The band-pass matrix pencil method for parameter estimation of exponentially damped/undamped sinusoidal signals in noise

Date of Award


Degree Type


Degree Name

Doctor of Philosophy (PhD)


Electrical Engineering and Computer Science


Tapan K. Sarkar


Sinusoidal signals

Subject Categories

Electrical and Computer Engineering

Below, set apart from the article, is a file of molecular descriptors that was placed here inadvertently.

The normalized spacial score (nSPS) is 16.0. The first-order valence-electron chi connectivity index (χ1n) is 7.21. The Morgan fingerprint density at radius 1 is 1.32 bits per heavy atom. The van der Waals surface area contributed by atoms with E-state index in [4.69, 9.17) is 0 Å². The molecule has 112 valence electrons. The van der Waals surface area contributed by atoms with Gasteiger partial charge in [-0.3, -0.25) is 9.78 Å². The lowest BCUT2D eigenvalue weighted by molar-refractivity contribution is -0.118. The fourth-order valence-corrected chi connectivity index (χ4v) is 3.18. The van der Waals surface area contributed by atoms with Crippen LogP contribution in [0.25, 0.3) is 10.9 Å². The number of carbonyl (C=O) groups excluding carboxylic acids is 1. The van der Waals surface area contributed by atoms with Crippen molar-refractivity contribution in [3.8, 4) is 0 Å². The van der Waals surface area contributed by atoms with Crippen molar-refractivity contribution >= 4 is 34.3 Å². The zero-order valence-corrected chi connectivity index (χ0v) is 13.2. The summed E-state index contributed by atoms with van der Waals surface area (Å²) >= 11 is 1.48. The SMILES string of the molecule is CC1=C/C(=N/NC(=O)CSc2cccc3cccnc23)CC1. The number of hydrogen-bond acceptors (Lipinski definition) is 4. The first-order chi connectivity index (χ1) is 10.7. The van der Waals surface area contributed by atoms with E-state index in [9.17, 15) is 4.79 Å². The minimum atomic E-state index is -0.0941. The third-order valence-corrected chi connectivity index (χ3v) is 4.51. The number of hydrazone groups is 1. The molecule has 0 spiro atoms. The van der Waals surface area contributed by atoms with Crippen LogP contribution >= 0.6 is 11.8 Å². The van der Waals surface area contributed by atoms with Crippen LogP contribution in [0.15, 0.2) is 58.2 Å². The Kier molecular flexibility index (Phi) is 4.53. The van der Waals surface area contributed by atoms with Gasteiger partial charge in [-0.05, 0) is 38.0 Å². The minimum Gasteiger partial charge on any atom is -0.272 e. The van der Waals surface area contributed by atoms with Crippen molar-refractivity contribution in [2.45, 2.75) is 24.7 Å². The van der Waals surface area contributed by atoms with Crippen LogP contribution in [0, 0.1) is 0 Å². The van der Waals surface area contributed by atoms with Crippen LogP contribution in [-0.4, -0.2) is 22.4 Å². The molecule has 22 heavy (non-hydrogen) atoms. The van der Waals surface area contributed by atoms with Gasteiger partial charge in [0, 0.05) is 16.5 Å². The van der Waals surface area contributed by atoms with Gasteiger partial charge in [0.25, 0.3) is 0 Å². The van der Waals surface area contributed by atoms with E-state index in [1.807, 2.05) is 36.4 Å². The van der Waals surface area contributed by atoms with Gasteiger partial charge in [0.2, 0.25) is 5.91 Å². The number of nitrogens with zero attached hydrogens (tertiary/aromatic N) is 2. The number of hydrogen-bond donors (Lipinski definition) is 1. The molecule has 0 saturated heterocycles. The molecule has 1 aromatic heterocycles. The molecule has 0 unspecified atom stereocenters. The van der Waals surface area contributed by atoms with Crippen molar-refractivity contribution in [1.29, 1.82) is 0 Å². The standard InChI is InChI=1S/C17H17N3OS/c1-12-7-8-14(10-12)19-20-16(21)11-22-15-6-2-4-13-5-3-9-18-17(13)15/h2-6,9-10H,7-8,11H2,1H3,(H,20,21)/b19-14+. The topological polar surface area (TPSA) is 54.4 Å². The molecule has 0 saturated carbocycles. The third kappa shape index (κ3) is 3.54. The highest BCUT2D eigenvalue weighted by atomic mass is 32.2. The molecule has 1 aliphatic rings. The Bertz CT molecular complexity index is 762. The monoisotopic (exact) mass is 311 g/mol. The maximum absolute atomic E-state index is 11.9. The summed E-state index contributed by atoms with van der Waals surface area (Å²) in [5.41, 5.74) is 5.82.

The estimation of sinusoidal parameters from noisy data arises in many practical problems, such as time series analysis, system identification, speech processing and antennae array processing, etc. The matrix pencil method has been proven to be an efficient estimation technique. This dissertation investigates the utilization of filtering techniques to improve the estimation performance of the matrix pencil method. The prefiltering process is carefully designed so as to mitigate the influence of noise without violating the fundamental property of the matrix pencil method. The backward process is used for the IIR filtering, the crux is to form a filtering matrix by using a finite impulse response of the filter. Then the filtering process is performed by premultiplying the data matrices with the filtering matrix. The frequency estimates can be obtained from the filtered data matrices by using the matrix pencil method. The FIR filtering is more efficient for short exponentially damped or undamped sinusoidal signals. The impulse response of the FIR filter can be built based on the periodogram analysis of the data or directly from the data. Simulation results have been presented which confirm the expected performance of the proposed filtering techniques. To compute more efficiently, a modified method based on the state-space method is also introduced. This method is applied to the problem of multi-input multi-output system identification under the common-pole constraint. The advantage of the common-pole approach is that the identification of the system is generally more reliable than those obtained on the basis of individual output analysis when the outputs of the system arise from a common source. Finally, the proposed method is implemented on a digital signal processor and tested. The relative errors for the estimated parameters and the computational times show that the implementation to be feasible for real-time applications.


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